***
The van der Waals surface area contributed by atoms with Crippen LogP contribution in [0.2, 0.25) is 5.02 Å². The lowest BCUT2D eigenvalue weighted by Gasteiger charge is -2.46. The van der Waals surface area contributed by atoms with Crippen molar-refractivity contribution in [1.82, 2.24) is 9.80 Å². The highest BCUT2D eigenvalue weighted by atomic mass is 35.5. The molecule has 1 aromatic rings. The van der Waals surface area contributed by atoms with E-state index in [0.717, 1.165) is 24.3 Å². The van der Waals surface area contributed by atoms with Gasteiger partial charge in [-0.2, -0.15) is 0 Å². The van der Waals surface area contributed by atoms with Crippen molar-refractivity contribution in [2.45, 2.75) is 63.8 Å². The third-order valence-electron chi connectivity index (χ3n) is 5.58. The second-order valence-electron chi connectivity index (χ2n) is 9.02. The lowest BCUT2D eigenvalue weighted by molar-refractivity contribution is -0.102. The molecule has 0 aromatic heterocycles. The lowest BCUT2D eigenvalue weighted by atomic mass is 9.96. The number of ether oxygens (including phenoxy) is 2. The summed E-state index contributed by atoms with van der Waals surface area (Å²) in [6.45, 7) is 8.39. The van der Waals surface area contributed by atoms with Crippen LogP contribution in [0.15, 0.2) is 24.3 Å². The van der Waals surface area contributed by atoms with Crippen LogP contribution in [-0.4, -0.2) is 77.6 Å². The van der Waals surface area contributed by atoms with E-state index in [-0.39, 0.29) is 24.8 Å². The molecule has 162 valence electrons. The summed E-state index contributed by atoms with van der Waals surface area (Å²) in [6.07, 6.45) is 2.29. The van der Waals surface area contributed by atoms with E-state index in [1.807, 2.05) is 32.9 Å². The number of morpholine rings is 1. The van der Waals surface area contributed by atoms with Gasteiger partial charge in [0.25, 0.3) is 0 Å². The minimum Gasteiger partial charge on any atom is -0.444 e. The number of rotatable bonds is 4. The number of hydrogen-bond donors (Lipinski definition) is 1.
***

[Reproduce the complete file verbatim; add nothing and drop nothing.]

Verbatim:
The van der Waals surface area contributed by atoms with Crippen LogP contribution in [0.2, 0.25) is 5.02 Å². The lowest BCUT2D eigenvalue weighted by Gasteiger charge is -2.46. The van der Waals surface area contributed by atoms with Crippen molar-refractivity contribution in [1.82, 2.24) is 9.80 Å². The highest BCUT2D eigenvalue weighted by atomic mass is 35.5. The molecule has 1 aromatic rings. The van der Waals surface area contributed by atoms with E-state index in [0.717, 1.165) is 24.3 Å². The van der Waals surface area contributed by atoms with Gasteiger partial charge in [-0.2, -0.15) is 0 Å². The van der Waals surface area contributed by atoms with Crippen molar-refractivity contribution in [2.45, 2.75) is 63.8 Å². The third-order valence-electron chi connectivity index (χ3n) is 5.58. The second-order valence-electron chi connectivity index (χ2n) is 9.02. The lowest BCUT2D eigenvalue weighted by molar-refractivity contribution is -0.102. The molecule has 0 aromatic heterocycles. The lowest BCUT2D eigenvalue weighted by atomic mass is 9.96. The number of ether oxygens (including phenoxy) is 2. The summed E-state index contributed by atoms with van der Waals surface area (Å²) in [6.45, 7) is 8.39. The van der Waals surface area contributed by atoms with Crippen LogP contribution in [0.15, 0.2) is 24.3 Å². The van der Waals surface area contributed by atoms with Crippen LogP contribution in [-0.4, -0.2) is 77.6 Å². The van der Waals surface area contributed by atoms with E-state index in [-0.39, 0.29) is 24.8 Å². The molecule has 162 valence electrons. The summed E-state index contributed by atoms with van der Waals surface area (Å²) in [6.07, 6.45) is 2.29. The van der Waals surface area contributed by atoms with E-state index in [1.807, 2.05) is 32.9 Å². The number of morpholine rings is 1. The van der Waals surface area contributed by atoms with Gasteiger partial charge in [0.25, 0.3) is 0 Å². The minimum Gasteiger partial charge on any atom is -0.444 e. The number of rotatable bonds is 4. The number of hydrogen-bond donors (Lipinski definition) is 1.